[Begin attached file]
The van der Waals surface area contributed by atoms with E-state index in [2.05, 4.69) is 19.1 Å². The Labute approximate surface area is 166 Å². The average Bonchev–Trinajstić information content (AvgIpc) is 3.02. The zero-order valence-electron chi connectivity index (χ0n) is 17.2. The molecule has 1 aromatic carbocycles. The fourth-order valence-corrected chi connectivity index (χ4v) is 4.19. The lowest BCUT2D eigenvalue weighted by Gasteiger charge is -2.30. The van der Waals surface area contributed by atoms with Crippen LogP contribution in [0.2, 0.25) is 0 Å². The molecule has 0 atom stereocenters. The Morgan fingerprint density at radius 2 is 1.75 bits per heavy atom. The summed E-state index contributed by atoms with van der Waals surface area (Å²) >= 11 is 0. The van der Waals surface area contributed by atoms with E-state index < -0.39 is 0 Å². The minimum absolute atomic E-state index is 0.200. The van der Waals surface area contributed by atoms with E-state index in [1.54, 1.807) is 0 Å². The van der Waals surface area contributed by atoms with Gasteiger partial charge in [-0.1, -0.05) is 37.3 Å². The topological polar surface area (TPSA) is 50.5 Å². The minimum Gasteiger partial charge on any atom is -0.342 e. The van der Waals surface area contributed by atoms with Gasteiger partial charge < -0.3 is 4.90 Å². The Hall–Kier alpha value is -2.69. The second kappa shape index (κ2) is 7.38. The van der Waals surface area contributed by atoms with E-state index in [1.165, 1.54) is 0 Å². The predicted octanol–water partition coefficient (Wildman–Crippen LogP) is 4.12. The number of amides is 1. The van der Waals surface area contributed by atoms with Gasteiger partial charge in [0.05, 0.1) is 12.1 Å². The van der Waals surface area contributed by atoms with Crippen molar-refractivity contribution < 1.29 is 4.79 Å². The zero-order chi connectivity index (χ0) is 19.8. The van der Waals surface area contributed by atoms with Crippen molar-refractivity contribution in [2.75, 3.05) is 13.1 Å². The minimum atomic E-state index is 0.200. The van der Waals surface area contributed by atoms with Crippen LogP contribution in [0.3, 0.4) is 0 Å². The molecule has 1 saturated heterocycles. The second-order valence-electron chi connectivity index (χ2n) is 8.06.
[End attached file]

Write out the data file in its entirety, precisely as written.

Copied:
The van der Waals surface area contributed by atoms with E-state index in [2.05, 4.69) is 19.1 Å². The Labute approximate surface area is 166 Å². The average Bonchev–Trinajstić information content (AvgIpc) is 3.02. The zero-order valence-electron chi connectivity index (χ0n) is 17.2. The molecule has 1 aromatic carbocycles. The fourth-order valence-corrected chi connectivity index (χ4v) is 4.19. The lowest BCUT2D eigenvalue weighted by Gasteiger charge is -2.30. The van der Waals surface area contributed by atoms with Crippen LogP contribution in [0.2, 0.25) is 0 Å². The molecule has 0 atom stereocenters. The Morgan fingerprint density at radius 2 is 1.75 bits per heavy atom. The summed E-state index contributed by atoms with van der Waals surface area (Å²) >= 11 is 0. The van der Waals surface area contributed by atoms with E-state index < -0.39 is 0 Å². The minimum absolute atomic E-state index is 0.200. The van der Waals surface area contributed by atoms with E-state index in [1.54, 1.807) is 0 Å². The van der Waals surface area contributed by atoms with Gasteiger partial charge in [-0.1, -0.05) is 37.3 Å². The topological polar surface area (TPSA) is 50.5 Å². The minimum Gasteiger partial charge on any atom is -0.342 e. The van der Waals surface area contributed by atoms with Gasteiger partial charge < -0.3 is 4.90 Å². The Hall–Kier alpha value is -2.69. The second kappa shape index (κ2) is 7.38. The van der Waals surface area contributed by atoms with E-state index in [1.165, 1.54) is 0 Å². The predicted octanol–water partition coefficient (Wildman–Crippen LogP) is 4.12. The number of amides is 1. The van der Waals surface area contributed by atoms with Gasteiger partial charge in [0.05, 0.1) is 12.1 Å². The van der Waals surface area contributed by atoms with Crippen molar-refractivity contribution < 1.29 is 4.79 Å². The zero-order chi connectivity index (χ0) is 19.8. The van der Waals surface area contributed by atoms with Crippen molar-refractivity contribution in [2.75, 3.05) is 13.1 Å². The minimum atomic E-state index is 0.200. The van der Waals surface area contributed by atoms with Crippen LogP contribution in [0.3, 0.4) is 0 Å². The molecule has 1 saturated heterocycles. The second-order valence-electron chi connectivity index (χ2n) is 8.06.